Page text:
Section 1981 is a Reconstruction-era law that guarantees individuals the equal right to “make and enforce contracts, regardless of their skin color.” This law protects individuals from discriminatory treatment based on race, including discrimination in employment. Plaintiffs often invoke Section 1981 in race discrimination suits when they miss filing deadlines with the Equal Employment Opportunity Commission under Title VII.
On Tuesday, in CBOCS West, Inc. v. Humphries, the United States Supreme Court held that Section 1981 also authorizes employees to sue when they are subjected to retaliation after complaining about race discrimination. This case involved an African-American employee who worked at a Cracker Barrel restaurant. Humphries claimed that he was fired after complaining about racially derogatory remarks made by his supervisor and about discrimination against an African-American co-worker. The company claimed Humphries was fired because he left the restaurant safe open. The Seventh Circuit Court of Appeals held that Humphries could pursue his retaliation claim under Section 1981.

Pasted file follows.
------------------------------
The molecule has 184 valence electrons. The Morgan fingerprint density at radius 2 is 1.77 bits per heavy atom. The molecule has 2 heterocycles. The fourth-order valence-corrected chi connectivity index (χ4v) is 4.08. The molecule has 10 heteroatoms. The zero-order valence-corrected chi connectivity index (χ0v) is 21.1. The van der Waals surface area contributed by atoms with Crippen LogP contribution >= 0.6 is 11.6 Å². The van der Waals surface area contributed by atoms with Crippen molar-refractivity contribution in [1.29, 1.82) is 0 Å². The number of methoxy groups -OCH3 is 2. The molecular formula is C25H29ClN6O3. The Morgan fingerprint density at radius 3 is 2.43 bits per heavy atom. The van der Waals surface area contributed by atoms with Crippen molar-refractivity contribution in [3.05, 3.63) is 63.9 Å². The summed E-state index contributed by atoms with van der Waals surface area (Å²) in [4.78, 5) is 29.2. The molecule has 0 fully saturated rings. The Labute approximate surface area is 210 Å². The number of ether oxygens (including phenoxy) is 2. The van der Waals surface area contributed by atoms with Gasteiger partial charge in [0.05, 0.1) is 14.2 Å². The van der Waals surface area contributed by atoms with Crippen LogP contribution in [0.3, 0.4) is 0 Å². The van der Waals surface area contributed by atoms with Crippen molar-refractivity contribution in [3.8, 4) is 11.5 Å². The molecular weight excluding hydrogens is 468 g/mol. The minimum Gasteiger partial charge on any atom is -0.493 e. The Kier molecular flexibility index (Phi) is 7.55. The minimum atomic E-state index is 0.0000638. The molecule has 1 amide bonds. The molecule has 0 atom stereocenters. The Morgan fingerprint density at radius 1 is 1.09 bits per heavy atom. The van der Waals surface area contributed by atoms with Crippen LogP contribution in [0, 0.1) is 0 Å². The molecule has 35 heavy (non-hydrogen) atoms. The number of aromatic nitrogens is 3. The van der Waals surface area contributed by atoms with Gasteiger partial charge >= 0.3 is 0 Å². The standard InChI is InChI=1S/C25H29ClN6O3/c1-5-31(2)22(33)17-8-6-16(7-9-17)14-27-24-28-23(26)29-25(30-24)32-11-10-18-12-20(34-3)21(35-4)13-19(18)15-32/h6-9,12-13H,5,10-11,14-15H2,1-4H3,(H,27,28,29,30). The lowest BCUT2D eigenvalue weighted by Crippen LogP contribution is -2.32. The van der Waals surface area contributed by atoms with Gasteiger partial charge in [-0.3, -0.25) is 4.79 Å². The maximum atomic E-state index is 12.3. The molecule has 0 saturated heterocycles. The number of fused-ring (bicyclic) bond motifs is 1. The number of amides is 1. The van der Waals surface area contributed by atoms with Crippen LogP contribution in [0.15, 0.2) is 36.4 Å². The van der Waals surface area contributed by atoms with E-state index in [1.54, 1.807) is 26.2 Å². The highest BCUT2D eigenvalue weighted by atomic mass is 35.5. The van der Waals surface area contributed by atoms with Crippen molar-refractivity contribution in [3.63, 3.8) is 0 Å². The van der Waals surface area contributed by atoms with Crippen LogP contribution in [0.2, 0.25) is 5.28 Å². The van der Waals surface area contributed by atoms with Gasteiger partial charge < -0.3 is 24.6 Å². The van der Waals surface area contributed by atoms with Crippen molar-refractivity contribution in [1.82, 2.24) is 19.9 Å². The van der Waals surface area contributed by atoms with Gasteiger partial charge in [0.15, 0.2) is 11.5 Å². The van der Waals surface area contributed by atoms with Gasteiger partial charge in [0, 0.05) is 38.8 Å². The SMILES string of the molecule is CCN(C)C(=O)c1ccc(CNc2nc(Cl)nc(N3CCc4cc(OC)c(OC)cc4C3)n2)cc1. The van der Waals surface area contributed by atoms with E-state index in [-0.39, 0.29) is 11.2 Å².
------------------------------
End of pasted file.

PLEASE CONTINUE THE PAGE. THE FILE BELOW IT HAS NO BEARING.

The Supreme Court upheld the Seventh Circuit’s decision in a 7-2 ruling. In the majority opinion, the Court noted that even though the plain language of Section 1981 does not reference retaliation, the idea that the act “encompasses retaliation claims is indeed well-embedded in the law.” The Court referenced case law allowing retaliation claims under Section 1982, a statute establishing equal rights concerning real and personal property, and noted that this comparison is appropriate because the two statutes have common language, origins, and purposes. Additionally, the Court relied upon decisions prior to the enactment of Title VII, which allowed retaliation claims under Section 1981.
Given the dramatic increase in retaliation claims over the past few years, this decision is significant because it will provide plaintiffs with substantially more time to file Section 1981 retaliation suits (up to four years) than is permitted to file retaliation claims under Title VII. Additionally, claims filed under Section 1981 are not subject to a cap on damages and could potentially subject employers to large jury verdicts. This case continues a recent string of Supreme Court decisions that have broadened employee rights to sue for retaliation. The Court is clearly warning employers against taking adverse action against complaining employees unless they can clearly demonstrate legitimate business reasons for the actions.